Running:  In the first few days following my fall, running HURT.  The pain was constant and didn't seem to get worse as I ran faster or longer, but it did not subside at all.  Despite assurances from my doctors that it was "safe" to run, I hated it.  I was running in pain and in fear and after a few days of that I decided I needed to rest.  I did not run for the remainder of the week.  In retrospect I really think I should have pulled the brakes on my running right away - no matter what anyone advised me of.  If running through pain to you feels wrong then it probably is.  I think I probably slowed the healing process down a little by running through it.  I don't think I made it worse, but I probably could have, had I continued to not listen to my body.  I gradually started running more and more as the pain lessened and I did not attempt to push my pace until it just naturally came back to me to do so.  It was more than three weeks before I was running my marathon pace again.

Pain Management: LOTS of icing, especially after a run.  I would typically massage the painful spots on my knee cap with ice cubes until they melted, or wrap an ice pack around my knee and elevate it.  I applied Arnica gel to it throughout the day.  After doing some research on anti-inflammatory supplements and foods, I started taking Vitamin D, Bilberry, Bromelain, Glucosamine with MSM (vegan), a vegan Omega (similar to fish oil but I am allergic to shellfish and eat a mostly vegan diet so found one I could take), Calcium and Vitamin C.  I also started taking Arnica homeopathically as well, a spray bottle I squirt into my mouth a few times a day.  I considered taking Aleve for inflammation but I really have mixed feelings about it.  I tried it for one run and I am not really sure how much it helped, and the worry that it might upset my stomach is pretty major for me since I already deal with GI issues.

Exercises and Physical Therapy:  For the first week following my fall, I was pretty much resting the knee and avoiding any activity that hurt.  I got on an elliptical at the end of the first week, pain free.  It was boring but I was happy to be moving without discomfort!  I stuck to my regular routine of core work and Pilates all week though, and modified the exercises that hurt me (shoulder bridges and certain lunges - basically anything that stretched the muscles that inserted at the top of the patella).  After a week or two though once I was beginning to feel better I did these exercises carefully at the guidance of my physical therapist - I needed to retrain the quad muscles to lengthen properly and these exercises were great for that.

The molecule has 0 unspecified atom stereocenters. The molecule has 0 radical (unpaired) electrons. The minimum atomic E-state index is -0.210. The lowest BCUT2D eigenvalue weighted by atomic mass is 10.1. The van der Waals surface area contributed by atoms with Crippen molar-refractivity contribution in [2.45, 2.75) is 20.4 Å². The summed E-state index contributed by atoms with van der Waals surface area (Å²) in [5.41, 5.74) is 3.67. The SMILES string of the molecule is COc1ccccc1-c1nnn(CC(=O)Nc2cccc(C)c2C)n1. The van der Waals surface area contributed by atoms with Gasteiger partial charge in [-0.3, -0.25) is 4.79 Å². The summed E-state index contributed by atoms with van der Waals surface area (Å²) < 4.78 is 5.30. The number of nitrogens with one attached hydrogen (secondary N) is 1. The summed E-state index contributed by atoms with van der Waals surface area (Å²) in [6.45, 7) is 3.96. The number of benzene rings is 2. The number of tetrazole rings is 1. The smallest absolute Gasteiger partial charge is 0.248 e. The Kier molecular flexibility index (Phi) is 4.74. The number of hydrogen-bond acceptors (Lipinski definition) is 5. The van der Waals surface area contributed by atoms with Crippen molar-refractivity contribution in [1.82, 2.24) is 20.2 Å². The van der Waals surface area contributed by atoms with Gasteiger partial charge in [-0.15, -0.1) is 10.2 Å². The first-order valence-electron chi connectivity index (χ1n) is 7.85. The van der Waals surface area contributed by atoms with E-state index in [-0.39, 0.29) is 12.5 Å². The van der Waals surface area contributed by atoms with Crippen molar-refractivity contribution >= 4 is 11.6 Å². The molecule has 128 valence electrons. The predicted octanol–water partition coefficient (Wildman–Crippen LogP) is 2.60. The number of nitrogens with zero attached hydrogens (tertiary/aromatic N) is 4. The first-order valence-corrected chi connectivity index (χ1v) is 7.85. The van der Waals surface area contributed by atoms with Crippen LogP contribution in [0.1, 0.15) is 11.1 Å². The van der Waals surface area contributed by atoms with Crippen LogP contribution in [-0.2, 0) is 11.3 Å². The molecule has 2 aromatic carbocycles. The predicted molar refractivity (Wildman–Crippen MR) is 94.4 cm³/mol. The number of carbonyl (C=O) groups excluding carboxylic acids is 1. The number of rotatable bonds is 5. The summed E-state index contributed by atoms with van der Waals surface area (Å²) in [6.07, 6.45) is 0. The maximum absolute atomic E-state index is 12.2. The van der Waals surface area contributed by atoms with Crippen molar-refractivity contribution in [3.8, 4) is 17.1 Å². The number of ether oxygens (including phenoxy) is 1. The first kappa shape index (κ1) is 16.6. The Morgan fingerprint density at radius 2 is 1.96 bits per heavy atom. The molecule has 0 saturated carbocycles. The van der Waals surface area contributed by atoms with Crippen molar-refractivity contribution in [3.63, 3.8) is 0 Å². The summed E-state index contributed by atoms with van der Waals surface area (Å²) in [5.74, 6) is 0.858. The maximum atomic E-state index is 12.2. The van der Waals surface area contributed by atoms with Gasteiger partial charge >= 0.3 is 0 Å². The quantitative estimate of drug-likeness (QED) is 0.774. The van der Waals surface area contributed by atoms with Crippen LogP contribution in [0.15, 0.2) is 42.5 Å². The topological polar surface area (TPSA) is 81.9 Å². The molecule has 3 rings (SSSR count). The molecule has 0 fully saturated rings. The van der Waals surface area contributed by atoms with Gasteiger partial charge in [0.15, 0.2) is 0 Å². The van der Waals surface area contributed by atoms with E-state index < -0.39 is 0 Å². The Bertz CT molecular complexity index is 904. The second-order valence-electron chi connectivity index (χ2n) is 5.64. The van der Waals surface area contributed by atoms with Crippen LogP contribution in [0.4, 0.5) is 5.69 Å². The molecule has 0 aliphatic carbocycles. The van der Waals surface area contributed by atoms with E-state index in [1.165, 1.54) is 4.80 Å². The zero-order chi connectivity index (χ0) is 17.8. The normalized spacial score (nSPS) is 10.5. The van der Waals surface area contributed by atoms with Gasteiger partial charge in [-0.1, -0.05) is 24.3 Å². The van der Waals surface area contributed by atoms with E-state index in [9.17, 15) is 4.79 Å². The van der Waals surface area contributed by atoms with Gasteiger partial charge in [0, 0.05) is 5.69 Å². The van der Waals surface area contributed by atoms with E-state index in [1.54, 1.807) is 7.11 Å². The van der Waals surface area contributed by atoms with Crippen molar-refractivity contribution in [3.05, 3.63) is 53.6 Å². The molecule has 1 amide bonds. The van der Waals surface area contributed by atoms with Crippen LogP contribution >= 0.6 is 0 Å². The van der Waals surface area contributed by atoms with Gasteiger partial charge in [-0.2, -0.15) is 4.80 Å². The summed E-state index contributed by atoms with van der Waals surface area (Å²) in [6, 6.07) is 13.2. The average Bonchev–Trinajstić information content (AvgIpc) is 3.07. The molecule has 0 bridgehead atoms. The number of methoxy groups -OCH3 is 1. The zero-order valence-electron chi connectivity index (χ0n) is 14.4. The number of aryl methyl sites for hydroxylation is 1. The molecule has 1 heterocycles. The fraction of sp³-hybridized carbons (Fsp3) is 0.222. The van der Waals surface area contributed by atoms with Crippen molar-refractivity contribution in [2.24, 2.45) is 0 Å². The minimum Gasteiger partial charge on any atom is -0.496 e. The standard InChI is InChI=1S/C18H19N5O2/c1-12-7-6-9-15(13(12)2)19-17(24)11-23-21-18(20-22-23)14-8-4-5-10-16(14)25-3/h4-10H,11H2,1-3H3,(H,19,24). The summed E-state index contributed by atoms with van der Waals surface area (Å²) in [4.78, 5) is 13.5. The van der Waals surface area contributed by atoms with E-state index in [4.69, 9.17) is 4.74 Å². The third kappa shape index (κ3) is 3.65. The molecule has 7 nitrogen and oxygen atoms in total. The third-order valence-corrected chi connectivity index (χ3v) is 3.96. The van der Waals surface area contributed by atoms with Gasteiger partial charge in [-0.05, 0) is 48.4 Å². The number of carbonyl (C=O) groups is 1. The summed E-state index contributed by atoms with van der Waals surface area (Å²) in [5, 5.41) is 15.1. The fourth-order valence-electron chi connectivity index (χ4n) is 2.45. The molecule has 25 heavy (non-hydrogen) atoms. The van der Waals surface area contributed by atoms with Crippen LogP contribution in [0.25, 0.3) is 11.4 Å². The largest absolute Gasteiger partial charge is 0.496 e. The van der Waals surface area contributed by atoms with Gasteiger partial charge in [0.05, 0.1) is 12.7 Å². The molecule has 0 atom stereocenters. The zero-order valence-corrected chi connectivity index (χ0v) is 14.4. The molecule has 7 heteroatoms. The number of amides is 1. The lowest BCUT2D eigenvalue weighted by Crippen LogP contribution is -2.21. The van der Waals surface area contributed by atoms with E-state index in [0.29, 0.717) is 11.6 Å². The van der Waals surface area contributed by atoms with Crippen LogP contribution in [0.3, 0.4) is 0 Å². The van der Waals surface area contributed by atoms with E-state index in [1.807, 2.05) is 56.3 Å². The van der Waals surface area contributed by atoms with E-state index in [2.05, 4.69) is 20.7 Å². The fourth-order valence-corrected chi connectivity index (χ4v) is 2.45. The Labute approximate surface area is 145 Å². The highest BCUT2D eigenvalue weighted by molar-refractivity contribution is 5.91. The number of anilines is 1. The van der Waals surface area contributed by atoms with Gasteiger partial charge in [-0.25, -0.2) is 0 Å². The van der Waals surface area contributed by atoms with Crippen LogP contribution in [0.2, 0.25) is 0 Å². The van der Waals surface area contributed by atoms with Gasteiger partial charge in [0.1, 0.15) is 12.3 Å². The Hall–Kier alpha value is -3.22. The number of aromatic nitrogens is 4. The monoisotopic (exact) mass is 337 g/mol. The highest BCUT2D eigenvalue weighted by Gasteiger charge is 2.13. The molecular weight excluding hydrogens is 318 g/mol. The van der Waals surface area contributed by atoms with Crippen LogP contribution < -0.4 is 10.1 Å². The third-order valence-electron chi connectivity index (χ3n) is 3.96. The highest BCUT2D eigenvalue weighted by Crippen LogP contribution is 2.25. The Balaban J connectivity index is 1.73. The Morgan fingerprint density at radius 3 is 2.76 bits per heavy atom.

Medical Attention:  I went to see my chiropractor, Dr. Wong, right away the day after the injury and have seen him once a week since.  In addition to his excellent chiropractic care, he has done laser treatments, stim, Graston and ART and has helped me with correcting the imbalances that showed up in my body as a result of the injury.  He examined my knee and made sure the injury was not more serious - all ligaments and tendons in tact.  I also saw my physical therapist, Rich.  He confirmed the same diagnosis as Wong and has helped with mobility and strengthening exercises as well as releasing some of the super-tight muscles around the kneecap with dry needling technique.  Rich also taught me to massage the tendon above my kneecap with a cross-frictional technique for 3-5 minutes before I run.  I think that has been really helpful.

Emotional/Mental State:  An acute injury really knocks you down - literally and figuratively.  I felt like I was on top of the world with my running and then in an instant I was trying to climb up out of a major slump physically and emotionally.  The thing is though, I believe that everything happens for a reason and that our biggest struggles are truly our greatest opportunities for growth and strengthening.  My injury has been no fun on a lot of levels, but at the same time I think it has been an essential part of my story and it is building me up in so many ways.  I have learned how to trust my body in new ways, and I have discovered a determination and strength in my heart that is so unwavering and comforting.  I feel like this experience is making me a stronger runner overall and is also going to enable me help others who I know love, teach and coach.  The road to recovery is a bit of a roller coaster ride emotionally and that is all part of the process.  There will be downs and ups, just like there are in running and like there are in LIFE.  You just have to hang on, listen to your heart and to your body, and BELIEVE that you will get better.  Because you will.

I leave for Boston tomorrow and I am so excited to run on Monday.  With each day I can literally feel myself healing and getting stronger.  I will lace up my shoes on Monday morning, proudly pin my bib to my shirt and run with my HEART.  I feel pretty sure that my legs will come along with me for the ride now!

Have you ever had a patellar bone bruise or a bone bruise of any kind?  Do you have anything to share or add about your experience with the healing process?

Are you running Boston on Monday or will you be there?  My bib number is 9465 and I'm in Wave 2, Corral 1.  You can track me by texting 9465 to 345678!